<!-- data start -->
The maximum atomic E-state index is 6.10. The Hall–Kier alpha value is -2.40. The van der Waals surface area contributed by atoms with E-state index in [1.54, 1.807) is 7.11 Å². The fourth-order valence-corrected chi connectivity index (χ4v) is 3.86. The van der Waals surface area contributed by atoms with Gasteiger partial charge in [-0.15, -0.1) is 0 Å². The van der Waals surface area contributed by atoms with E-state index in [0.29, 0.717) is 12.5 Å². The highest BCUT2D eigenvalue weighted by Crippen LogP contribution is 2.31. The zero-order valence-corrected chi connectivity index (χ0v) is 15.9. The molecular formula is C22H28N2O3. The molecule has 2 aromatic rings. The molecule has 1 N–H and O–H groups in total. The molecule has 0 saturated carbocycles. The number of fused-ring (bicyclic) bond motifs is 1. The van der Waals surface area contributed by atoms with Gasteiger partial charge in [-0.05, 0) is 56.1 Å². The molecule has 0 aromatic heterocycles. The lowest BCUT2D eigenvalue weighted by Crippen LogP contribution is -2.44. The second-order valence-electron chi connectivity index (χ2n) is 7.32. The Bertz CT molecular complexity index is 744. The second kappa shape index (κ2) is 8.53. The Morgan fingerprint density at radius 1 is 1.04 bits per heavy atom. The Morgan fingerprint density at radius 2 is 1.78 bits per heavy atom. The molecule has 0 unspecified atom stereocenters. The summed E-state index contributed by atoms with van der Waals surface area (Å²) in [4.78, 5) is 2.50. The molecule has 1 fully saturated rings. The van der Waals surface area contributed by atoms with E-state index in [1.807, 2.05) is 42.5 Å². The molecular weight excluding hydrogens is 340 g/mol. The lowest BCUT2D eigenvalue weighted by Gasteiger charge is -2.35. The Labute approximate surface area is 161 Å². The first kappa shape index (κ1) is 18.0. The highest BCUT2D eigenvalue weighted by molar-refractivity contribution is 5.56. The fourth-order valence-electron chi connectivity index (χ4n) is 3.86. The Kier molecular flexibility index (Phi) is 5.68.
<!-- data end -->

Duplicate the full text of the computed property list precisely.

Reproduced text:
The maximum atomic E-state index is 6.10. The Hall–Kier alpha value is -2.40. The van der Waals surface area contributed by atoms with E-state index in [1.54, 1.807) is 7.11 Å². The fourth-order valence-corrected chi connectivity index (χ4v) is 3.86. The van der Waals surface area contributed by atoms with Gasteiger partial charge in [-0.15, -0.1) is 0 Å². The van der Waals surface area contributed by atoms with E-state index in [0.29, 0.717) is 12.5 Å². The highest BCUT2D eigenvalue weighted by Crippen LogP contribution is 2.31. The zero-order valence-corrected chi connectivity index (χ0v) is 15.9. The molecular formula is C22H28N2O3. The molecule has 2 aromatic rings. The molecule has 1 N–H and O–H groups in total. The molecule has 0 saturated carbocycles. The number of fused-ring (bicyclic) bond motifs is 1. The van der Waals surface area contributed by atoms with Gasteiger partial charge in [-0.05, 0) is 56.1 Å². The molecule has 0 aromatic heterocycles. The lowest BCUT2D eigenvalue weighted by Crippen LogP contribution is -2.44. The second-order valence-electron chi connectivity index (χ2n) is 7.32. The Bertz CT molecular complexity index is 744. The second kappa shape index (κ2) is 8.53. The Morgan fingerprint density at radius 1 is 1.04 bits per heavy atom. The Morgan fingerprint density at radius 2 is 1.78 bits per heavy atom. The molecule has 0 unspecified atom stereocenters. The summed E-state index contributed by atoms with van der Waals surface area (Å²) in [4.78, 5) is 2.50. The molecule has 1 fully saturated rings. The van der Waals surface area contributed by atoms with E-state index in [1.807, 2.05) is 42.5 Å². The molecular weight excluding hydrogens is 340 g/mol. The lowest BCUT2D eigenvalue weighted by Gasteiger charge is -2.35. The Labute approximate surface area is 161 Å². The first kappa shape index (κ1) is 18.0. The highest BCUT2D eigenvalue weighted by molar-refractivity contribution is 5.56. The fourth-order valence-electron chi connectivity index (χ4n) is 3.86. The Kier molecular flexibility index (Phi) is 5.68.